I've known the lush, difficult poems Pimone Triplett and Alyssa Perry have been making for a long time, and have often thought about the relationships between their stunning, patient poems—both use complicated syntactical acrobatics to bring natural history right up against human folly, and I associate both with a particular lineage of feminist poetics—attentive, erudite, ecstatic—that's close to my heart. But when I say there's a "relationship" between their poems, I don't only mean a textual one. Full disclosure: I don't just have an acquaintance with Triplett and Perry's work on the page, I have an actual relationship with both poets—deep personal professional/professional personal relationships in the lived world: Triplett befriended and mentored me through my first academic position, where I was a visitor and she was an assistant professor; Perry was my undergraduate student and our pedagogical friendship developed steadily through her MFA years. Triplett and Perry don't know each other at all, but they are related like cousins, through me, a reader who loves them both, on the page and in the world. I'm interested in how community can inflect a poetic style. I'm certain that conversations begun on long afternoons with Triplett have continued during lingering office hours with Perry. I've had many discussions lately about the words "advocacy," "community," "friendship," and "influence." It moves me to introduce, here, Triplett's work to Perry's work; Perry's work to Triplett's work, in the spirit of advocating for community and in gratitude for the influential friendships that have shaped my life and my poems. A younger female poet recently asked me how to transcend the boys' clubs that still overwhelm the literary community. Introduce your female friends to your other female friends, I told her.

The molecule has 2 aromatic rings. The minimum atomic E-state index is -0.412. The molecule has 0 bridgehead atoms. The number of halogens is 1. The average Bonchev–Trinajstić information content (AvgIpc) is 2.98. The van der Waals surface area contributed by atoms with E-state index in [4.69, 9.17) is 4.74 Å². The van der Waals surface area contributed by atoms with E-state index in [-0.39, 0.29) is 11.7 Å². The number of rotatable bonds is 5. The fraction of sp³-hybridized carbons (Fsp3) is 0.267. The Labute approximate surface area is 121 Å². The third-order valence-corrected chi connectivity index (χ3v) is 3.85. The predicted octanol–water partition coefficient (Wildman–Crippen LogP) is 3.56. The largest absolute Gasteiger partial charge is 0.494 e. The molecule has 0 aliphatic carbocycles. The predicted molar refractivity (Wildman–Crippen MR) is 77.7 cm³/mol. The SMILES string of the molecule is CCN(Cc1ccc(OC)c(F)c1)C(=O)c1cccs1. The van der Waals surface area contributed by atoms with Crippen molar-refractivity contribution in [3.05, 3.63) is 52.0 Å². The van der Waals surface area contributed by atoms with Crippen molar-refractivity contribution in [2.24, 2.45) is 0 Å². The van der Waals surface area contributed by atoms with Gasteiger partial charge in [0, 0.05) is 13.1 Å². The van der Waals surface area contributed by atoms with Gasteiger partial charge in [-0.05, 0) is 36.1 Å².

—Robyn Schiff



Robyn Schiff is the author of the poetry collections A Woman of Property (2016), Revolver (2008), a finalist for the PEN Award, and Worth (2002). Her work has been featured in several anthologies, including Women Poets on Mentorship: Efforts and Affections (2007) and Legitimate Dangers: American Poets of the New Century (2006).